Window dressing is used by business to make their balance sheets and income statements look more healthy or in some cases worse. It the current different climate businesses are in, window dressing has been used more than ever to cushion the drop in sales and revenue. However, window dressing a business account cannot hide everything. It is important to know what window dressing is in Business Studies A2 BUSS 3 as it is a possibility that with any statistical numerical data present in the BUSS 3 exam, there is always the possibility that the data has had a degree of window dressing to them.
The term ‘Window Dressing’ applies to the practice of making financial accounts look better or worse than they actually are.
There are two types of window dressing:
- Account dressed up = better than they are.
- Accounts dressed down = worse than they are.
- To influence the share price: the business might declare higher profit to maintain/boost share price.
- Dress down account to avoid tax: declare lower profits to avoid tax.
- To avoid take overs: alter values in the balance sheet to influence ‘book value’ of the company.
- Valuation of assets.
- Valuing intangible assets – e.g. brand values. Examples of this are Google that are valued at over £100 billion. How is this worked out?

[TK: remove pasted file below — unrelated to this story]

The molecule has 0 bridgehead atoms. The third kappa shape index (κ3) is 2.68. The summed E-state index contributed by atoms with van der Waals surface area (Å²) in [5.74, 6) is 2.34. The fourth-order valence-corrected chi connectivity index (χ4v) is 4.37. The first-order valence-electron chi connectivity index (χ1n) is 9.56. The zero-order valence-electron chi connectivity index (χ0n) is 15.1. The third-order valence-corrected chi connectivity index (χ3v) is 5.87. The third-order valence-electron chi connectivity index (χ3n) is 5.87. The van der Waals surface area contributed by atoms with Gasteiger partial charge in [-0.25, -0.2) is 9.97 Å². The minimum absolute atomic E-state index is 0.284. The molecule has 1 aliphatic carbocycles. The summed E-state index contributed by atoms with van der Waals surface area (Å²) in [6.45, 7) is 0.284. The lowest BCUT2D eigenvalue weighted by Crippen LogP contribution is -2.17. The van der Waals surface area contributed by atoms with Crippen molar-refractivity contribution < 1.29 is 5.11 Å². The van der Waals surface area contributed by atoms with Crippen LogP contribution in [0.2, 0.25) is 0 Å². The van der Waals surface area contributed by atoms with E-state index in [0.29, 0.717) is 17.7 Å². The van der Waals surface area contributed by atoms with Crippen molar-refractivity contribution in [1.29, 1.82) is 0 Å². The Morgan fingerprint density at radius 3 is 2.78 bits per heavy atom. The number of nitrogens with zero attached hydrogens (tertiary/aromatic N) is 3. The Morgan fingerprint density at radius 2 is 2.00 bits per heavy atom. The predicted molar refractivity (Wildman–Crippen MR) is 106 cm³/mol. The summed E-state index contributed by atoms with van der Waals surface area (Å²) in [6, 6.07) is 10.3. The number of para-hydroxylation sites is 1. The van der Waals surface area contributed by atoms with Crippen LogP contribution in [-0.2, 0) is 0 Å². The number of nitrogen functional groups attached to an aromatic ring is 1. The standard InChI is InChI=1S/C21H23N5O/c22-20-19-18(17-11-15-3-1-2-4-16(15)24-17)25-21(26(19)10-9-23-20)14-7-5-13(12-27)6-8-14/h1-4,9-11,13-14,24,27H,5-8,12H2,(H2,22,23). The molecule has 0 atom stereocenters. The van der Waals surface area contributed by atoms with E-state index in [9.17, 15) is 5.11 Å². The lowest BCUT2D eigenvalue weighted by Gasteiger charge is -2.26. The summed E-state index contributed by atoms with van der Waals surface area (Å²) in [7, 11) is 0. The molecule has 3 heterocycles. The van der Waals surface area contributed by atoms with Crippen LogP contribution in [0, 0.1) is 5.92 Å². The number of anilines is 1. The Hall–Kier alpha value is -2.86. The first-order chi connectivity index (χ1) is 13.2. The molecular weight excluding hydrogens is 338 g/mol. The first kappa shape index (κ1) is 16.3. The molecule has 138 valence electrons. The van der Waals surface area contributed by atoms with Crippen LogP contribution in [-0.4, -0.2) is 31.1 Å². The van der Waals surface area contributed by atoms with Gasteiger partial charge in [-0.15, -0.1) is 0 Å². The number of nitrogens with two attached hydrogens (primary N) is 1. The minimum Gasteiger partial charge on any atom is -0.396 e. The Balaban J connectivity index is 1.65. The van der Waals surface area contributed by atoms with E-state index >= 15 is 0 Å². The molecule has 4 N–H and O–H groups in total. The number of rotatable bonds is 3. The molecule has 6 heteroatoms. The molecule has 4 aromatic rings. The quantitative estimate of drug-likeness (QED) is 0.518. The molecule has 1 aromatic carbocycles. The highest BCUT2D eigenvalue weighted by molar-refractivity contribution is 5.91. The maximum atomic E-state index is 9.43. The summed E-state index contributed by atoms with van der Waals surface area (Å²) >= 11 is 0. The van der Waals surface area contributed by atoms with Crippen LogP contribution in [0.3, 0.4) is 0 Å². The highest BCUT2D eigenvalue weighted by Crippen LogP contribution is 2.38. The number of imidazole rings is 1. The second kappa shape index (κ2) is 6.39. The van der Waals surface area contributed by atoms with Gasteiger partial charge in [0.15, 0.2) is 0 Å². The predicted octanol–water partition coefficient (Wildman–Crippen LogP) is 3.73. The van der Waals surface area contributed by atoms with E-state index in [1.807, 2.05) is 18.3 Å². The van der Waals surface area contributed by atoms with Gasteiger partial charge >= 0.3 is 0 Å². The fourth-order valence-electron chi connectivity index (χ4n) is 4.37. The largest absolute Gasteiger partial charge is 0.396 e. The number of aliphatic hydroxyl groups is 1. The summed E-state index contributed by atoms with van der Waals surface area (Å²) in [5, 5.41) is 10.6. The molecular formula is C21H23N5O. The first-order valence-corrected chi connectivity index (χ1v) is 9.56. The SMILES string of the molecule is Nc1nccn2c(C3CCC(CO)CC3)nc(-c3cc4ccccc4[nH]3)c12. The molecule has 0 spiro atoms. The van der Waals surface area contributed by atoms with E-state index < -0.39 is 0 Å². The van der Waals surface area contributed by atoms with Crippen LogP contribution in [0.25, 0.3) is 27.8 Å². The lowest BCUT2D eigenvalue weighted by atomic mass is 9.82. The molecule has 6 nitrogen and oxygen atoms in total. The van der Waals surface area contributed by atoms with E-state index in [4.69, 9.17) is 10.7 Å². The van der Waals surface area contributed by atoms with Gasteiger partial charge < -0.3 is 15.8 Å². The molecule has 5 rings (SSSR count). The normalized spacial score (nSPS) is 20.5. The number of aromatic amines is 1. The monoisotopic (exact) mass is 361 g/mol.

- Depreciation of assets such as vehicles and machines (tangible assets).
- Appreciation of land, machines and property.
- Write off’s – when firms become aware that they have assets or debtors that are worthless (e.g. a customer goes bust and can’t pay). Sometimes, firms delay the write off or drip feed it through accounts to avoid/spread the bad news.
- Changing the timings of transactions. Remember that a balance sheet is merely a snapshot at a specific moment in time for a business. If change the time they pay their suppliers to happen after the ‘snapshot’, it will look as if their costs are much lower than they actually are.
- AOL inflated tangibles over the year to a staggering $100 billion. This was wrote off in 2002.
- ENRON in 2001 went bust with debts of $100 billion because they were counting costs as revenue.